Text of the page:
Tag Archives: Heatwave (1982)

10 great Australian crime films

To mark the addition of Ivan Sen’s 2016 film, Goldstone, to BFI Player, I was asked to write on 10 great Australian crime films. The piece is live and can be read in full on the BFI site here.

Updates: Contrappasso, the noir issue, Garry Disher at the Melbourne Crime & Justice Festival

cp noir front cover raw

I’ve recently discovered Contrappasso, a great magazine of international writing and poetry edited by a bunch of folks in Sydney, including some one who has recently become a friend, Matthew Asprey Gear.

Pulp Curry readers might be interested to know the latest issue of Contrappasso has a noir theme. There’s a grab bag of excellent material focusing on noir fiction and film, everything from The Maltese Falcon to The Strange Love of Martha Ivers, Dashiell Hammett, Charles Willeford and Walter Mosley.

There’s poetry by Barry Gifford and Floyd Salas (whose 1969 book, What Now My Love I reviewed on this site a few weeks ago), amongst others, and a load of great essays, including my piece on the little known Australian noir films, Money Movers and Heatwave.

The issue is available here and will set you back just $9.50. 

And while I’m pulling on your coat, another reminder that I’ll interviewing Australian crime writing legend Garry Disher at the Reader’s Feast Crime & Justice Festival, this coming Sunday, November 17.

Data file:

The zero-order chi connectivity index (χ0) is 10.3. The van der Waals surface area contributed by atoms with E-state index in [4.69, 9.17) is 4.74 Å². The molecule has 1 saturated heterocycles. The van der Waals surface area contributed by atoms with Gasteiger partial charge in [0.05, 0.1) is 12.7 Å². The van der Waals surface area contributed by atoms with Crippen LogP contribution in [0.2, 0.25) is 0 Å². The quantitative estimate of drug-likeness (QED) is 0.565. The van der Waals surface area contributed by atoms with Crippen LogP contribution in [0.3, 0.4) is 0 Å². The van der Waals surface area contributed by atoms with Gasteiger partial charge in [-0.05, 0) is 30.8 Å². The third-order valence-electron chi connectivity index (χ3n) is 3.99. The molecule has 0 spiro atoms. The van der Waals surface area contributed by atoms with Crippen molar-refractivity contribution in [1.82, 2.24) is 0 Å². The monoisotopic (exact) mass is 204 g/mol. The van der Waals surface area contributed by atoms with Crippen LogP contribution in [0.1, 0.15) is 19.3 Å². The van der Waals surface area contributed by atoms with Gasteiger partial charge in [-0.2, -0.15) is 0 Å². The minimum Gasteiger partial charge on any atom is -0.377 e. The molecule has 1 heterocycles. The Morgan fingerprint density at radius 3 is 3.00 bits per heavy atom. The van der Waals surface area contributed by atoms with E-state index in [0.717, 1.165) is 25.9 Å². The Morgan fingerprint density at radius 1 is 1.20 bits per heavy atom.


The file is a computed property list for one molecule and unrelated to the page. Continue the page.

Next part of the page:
If you find yourself at a loose end Sunday morning, do come along. It’ll take place 10am, Sunday, November 17 at the Reader’s Feast Bookstore, 162 Collins Street, Melbourne. My session is just one of many events that will take place over the three days of the Crime & Justice Festival. … Read more

Heatwave

For years the 1982 movie Heatwave has languished in the shadow of director Phillip Noyce’s more recent and successful films.

It’s a great pity. Not only is Heatwave a dark, well-made thriller that can legitimately stake a place among the small group of Australian films with genuine noir sensibility, it is politically sharp-edged without coming across as either preachy or didactic.

Heatwave is one of two Australian films based loosely on the real life disappearance in 1975 of Juanita Nielson, a prominent local activist against mass development in the colourful vice quarter of inner Sydney known as Kings Cross. The other, Donald Crombie’s The Killing of Angel of Street, appeared the previous year. So close together were the two films that at one point they were reportedly both shooting at the different ends of the same inner Sydney street.

Heatwave takes place in the lead-up to Christmas and, as the title suggests, Sydney is sweltering after successive days of high temperatures. A group of Kings Cross residents are fighting attempts to demolish their houses to make way for a giant development named Eden, financed by businessman Peter Houseman (Chris Haywood).

For three years, young firebrand Kate Dean (Judy Davis) and Mary Ford, editor of the community newspaper, have led local opposition to Eden.… Read more